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One other thing... Think about scoping your rifle. Consider either mounting a telescopic sight on your rifle or else a tactical sight for closer range combat purposes. Scopes can work for you in TWO ways. #1. Yes, they might let you have the ability to shoot accurately at longer ranges like a sniper IF you've practiced shooting at those longer distances. #2. Scopes also give you ability to make more precise shots at closer ranges. In other words, you can hit smaller items that normally you might not be able to hit at some closer ranges. Sort of like hitting the top of a bottle at 100 yards. Normally you couldn't do that with iron sights but with a slight enhancement done by a scope you can hit that top.

If you want to bypass the idea of using scopes, consider getting a red dot sight or some other kind of dot sight system that works to your advantage. Trijicon Reflex Sights are another good choice when it comes to dot sight systems as well.

If you opt to avoid any and all scopes and dot sight systems, you might want to consider illuminated night sights or tritium sights for your rifle. These are glow-in-the-dark night sights. These are the most basic night sights available that you can get which will give you an edge for nighttime shooting. The idea behind going with using these sighting devices is that any one of them gives you an edge over what most of the other people will have. Think about it. Most people in a survival situation will have a basic AR or AK type rifle with iron sights on their rifle of choice. By enhancing your rifle now, you increase your accuracy, and possibly your longer range reach, over other people should you need to do so in an emergency. That's even if you and the other people have the same caliber and type of rifle. So, if you have an AK in 7.62 X 39 and Joe Smith has the same rifle/caliber and you meet up in a turkey shoot, you can pretty well expect to win the turkey.
 

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the .300 blk-
I forgot about that one! I don't see much use in switching. but I was hoping to jumpstart the discussion
If you've got the money to stock a CONEX full of ammo for Grendel, 6.8SPC, or 300 BLK (or any other unusual caliber) they are all good rounds with their own sets of trade offs. If things really go pear shaped, though, do you really want to be set up with a weapon where you can't scrounge, beg, borrow, or steal additional ammo and where your stash isn't something you can share with neighbors or trade/barter with others?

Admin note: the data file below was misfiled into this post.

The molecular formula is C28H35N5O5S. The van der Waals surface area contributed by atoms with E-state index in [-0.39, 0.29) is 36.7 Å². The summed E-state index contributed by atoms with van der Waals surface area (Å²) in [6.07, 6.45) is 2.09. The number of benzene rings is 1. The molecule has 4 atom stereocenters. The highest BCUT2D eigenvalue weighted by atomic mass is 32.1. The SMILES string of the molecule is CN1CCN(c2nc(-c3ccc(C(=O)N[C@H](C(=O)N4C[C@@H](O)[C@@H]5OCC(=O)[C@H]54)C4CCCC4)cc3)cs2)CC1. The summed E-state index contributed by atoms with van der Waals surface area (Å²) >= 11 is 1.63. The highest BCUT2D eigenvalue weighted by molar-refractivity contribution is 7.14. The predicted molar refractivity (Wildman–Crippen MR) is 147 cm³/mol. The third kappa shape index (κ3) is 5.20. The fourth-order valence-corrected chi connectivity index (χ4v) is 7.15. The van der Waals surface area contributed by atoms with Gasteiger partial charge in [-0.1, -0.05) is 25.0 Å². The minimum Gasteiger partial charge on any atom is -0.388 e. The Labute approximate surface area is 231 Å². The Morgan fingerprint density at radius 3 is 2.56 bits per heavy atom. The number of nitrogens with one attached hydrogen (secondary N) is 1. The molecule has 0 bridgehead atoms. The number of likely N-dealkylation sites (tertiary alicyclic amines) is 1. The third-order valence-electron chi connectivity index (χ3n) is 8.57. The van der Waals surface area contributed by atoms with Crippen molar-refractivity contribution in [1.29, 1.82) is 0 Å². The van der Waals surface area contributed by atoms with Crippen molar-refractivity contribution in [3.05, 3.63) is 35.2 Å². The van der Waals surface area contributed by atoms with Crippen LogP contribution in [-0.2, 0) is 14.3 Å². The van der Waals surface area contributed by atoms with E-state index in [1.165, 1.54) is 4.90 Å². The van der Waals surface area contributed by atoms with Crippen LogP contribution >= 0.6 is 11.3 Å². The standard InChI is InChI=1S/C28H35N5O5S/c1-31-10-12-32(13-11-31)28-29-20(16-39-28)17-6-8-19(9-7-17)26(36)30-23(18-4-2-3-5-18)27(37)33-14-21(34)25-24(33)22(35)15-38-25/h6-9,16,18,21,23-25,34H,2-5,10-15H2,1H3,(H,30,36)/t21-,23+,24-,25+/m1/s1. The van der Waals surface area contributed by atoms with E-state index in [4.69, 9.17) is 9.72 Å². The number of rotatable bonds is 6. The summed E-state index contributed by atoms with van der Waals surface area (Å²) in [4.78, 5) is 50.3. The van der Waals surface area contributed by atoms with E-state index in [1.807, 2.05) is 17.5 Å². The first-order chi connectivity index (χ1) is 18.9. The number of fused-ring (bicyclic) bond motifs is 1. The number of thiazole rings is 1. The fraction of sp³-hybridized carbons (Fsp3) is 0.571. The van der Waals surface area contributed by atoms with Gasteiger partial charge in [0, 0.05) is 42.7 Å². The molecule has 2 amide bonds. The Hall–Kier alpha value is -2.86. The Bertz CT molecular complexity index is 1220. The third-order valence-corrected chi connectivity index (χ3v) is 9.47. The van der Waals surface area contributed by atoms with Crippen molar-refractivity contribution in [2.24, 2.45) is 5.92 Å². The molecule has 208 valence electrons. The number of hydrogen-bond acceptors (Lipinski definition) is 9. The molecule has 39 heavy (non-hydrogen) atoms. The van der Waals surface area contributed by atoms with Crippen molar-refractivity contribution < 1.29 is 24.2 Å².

For a real apocalyptic scenario, a focus on commonly encountered calibers seems like the only real option for any firearm where you're going to potentially need a good quantity of ammunition.
 

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The way I like to practice my overconfident friends in off hand/ multi position is to have them answer simple math questions and spell words while someone else calls out left, right or center target. We then progress to reloading. You know what I mean. I love my H&Rs. So cheap to shoot and train on. Biodegradable skeet at 100+ yards is great fun with open sights. Just got to break in a new H&R .243. Started making a hole at 50yds open sights and a bean bag after only 70 rounds. The kids couldn't believe how far out they could break skeet.
 

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One other thing... Think about scoping your rifle. Consider either mounting a telescopic sight on your rifle or else a tactical sight for closer range combat purposes. Scopes can work for you in TWO ways. #1. Yes, they might let you have the ability to shoot accurately at longer ranges like a sniper IF you've practiced shooting at those longer distances. #2. Scopes also give you ability to make more precise shots at closer ranges. In other words, you can hit smaller items that normally you might not be able to hit at some closer ranges. Sort of like hitting the top of a bottle at 100 yards. Normally you couldn't do that with iron sights but with a slight enhancement done by a scope you can hit that top.